Starting with ILL
Illaboratus, Illify, et al.
Illapse, et al.
Illative, et al.
Immire et al.
Immanacle et al.
Oxford Latin Dict.
Imbreast et al.
Immerge et al.
Inadunate et al.
Inabusive et al.
Inane et al, I
Inane et al, II
Inaccommodate et al.
Inactuate et al.
Inadhesion et al.
Inaffectionate et al.
Inaidable et al.
Inamovable et al.
Inanimate et al.
Inanulate et al.
Inark et al.
Inly and Hyaline
Bill Long 5/17/06
Now, To the Problem
Once you have a Trinity of beings of equal power and eternity, and it was no means certain that such a doctrine had to emerge, you have a further problem. How do the three eternal members of this Trinity "relate" to one another? It is here that we really leave the earth and enter into realms of speculation and even magic.
There were many theologians who tried to explain, or at least think about, the problem of the interrelationship of what became known as the three "Persons" in the Trinity. Perhaps the most eloquent was John of Damascus, a 7th-8th century theologian who lived in the heart of the Muslim world but retired from Damascus to a monastery near Jerusalem. In his work on the Orthodox Faith, John tried to take this problem head on. His explanation is that the three members (whom he calls "substistences") of the Trinity relate to each other by perichoresis--"by going around (and through) each other."
John on the Trinity and Perichoresis
The two sections of his work dealing with the Trinity and the interrelationship of members of the Trinity are 1.8 and 1.14. In the former he shows his own orthodoxy by laying out the different roles of the three members of the Trinity, Father, Son and Holy spirit as these: generating, being generated, and processing. What this all means, of course, is speculative in the extreme, but John maintained the necessity of the eternal generation of the Son--that is, there was not a time when the Father pre-existed the Son. This rather goes against our understanding of Fathers and Sons, since every father that I know pre-exists his son by quite some time but, then again, in studying the doctrine of the Trinity you may have to, as Dante says in Canto 3 of the Inferno, "Abandon all hope, you who enter here."
Here is a key passage in 1.8 that tries to explain the interrelationship of the members of the Trinity:
"For there is one essence, one goodness, one power, one will, one energy, one authority, one and the same, I repeat, not three resembling each other. But the three subsistences have one and the same movement. For each one of them is related as closely to the other as to itself: that is to say that the Father, the Son, and the Holy Spirit are one in all respects, save those of not being begotten, of birth and of procession. But it is by thought that the difference is perceived. For we recognise one God: but only in the attributes of Fatherhood, Sonship, and Procession, both in respect of cause and effect and perfection of subsistence, that is, manner of existence, do we perceive difference. For with reference to the uncircumscribed Deity we cannot speak of separation in space, as we can in our own case. For the subsistences dwell in one another, in no wise confused but cleaving together, according to the word of the Lord, I am in the father, and the father in Me: nor can one admit difference in will or judgment or energy or power or anything else whatsoever which may produce actual and absolute separation in our case. Wherefore we do not speak of three Gods, the Father, the Son, and the Holy Spirit, but rather of one God."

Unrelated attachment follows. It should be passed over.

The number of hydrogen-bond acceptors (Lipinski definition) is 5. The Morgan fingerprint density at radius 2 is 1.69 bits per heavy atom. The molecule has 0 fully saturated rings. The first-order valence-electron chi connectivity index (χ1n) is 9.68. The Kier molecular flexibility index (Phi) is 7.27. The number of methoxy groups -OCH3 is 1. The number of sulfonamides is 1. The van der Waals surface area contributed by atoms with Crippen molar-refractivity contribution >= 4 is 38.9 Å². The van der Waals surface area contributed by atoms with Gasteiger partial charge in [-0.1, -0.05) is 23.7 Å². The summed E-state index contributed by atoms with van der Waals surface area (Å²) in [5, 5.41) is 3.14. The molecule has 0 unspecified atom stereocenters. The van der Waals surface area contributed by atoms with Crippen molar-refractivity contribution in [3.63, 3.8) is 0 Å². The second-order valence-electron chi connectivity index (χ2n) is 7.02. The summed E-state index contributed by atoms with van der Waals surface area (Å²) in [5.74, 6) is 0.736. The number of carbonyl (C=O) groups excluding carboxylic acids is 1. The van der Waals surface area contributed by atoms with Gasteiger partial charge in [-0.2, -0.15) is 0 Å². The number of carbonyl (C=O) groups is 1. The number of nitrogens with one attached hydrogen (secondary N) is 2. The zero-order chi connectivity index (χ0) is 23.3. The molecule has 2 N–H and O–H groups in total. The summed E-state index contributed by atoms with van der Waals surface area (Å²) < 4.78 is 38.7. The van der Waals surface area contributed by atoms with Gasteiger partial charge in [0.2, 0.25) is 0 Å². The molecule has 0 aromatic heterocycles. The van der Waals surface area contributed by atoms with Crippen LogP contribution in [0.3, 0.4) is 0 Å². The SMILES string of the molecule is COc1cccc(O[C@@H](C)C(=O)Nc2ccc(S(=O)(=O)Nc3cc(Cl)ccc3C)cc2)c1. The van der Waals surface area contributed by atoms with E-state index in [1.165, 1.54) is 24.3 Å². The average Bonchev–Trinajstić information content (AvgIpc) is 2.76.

Sorry for the length of the quotation, but each sentence is crucial in John's theory. The three "subsistences" have one "movement." The are related "as closely to the other as to itself." They differ in "attributes" or the "manner of existence." These subsistences "dwell in one another, in no wise confused but cleaving together." How does he know? Well, the Scripture (from John 14) tells him it is so. Jesus says: "I am in the Father and the father [is] in me."
More On the Interrelationships Among the Trinity
Then, a similar passage from 1.14, says the following:
"The subsistences dwell and are established firmly in one another. For they are inseparable and cannot part from one another, but keep to their separate courses within one another, without coalescing or mingling, but cleaving to each other. For the Son is in the Father and the Spirit: and the Spirit in the Father and the Son: and the Father in the Son and the Spirit, but there is no coalescence or commingling or confusion And there is one and the same motion: for there is one impulse and one motion of the three subsistences, which is not to be observed in any created nature."
Notice, however, some different language in 1.14. Though the substistences cannot part from one another, they neither mingle or coalesce. Rather they "cleave." Note also that he seems to go beyond the Scriptural statement from John 14 when he says not only that the Son is in the Father and vice versa but "The Son is in the Father and the Spirit." I don't know where he gets that idea. There is no Scriptural reference that says the Son is in the Spirit or the Spirit is in the Father, as if they were separable entities or "subsistences." But John has "sneaked" this into 1.14 without adequate Scriptural support. Perhaps he hoped we wouldn't be looking...
Thus, in sum, the doctrine of periochoresis teaches that the three members of the Trinity don't commingle or mix or coalese or become confused (literally meaning "poured together") but they do "cleave" to one another. What any of this might mean is the subject of my third (and final) essay on the subject.
Copyright © 2004-2007 William R. Long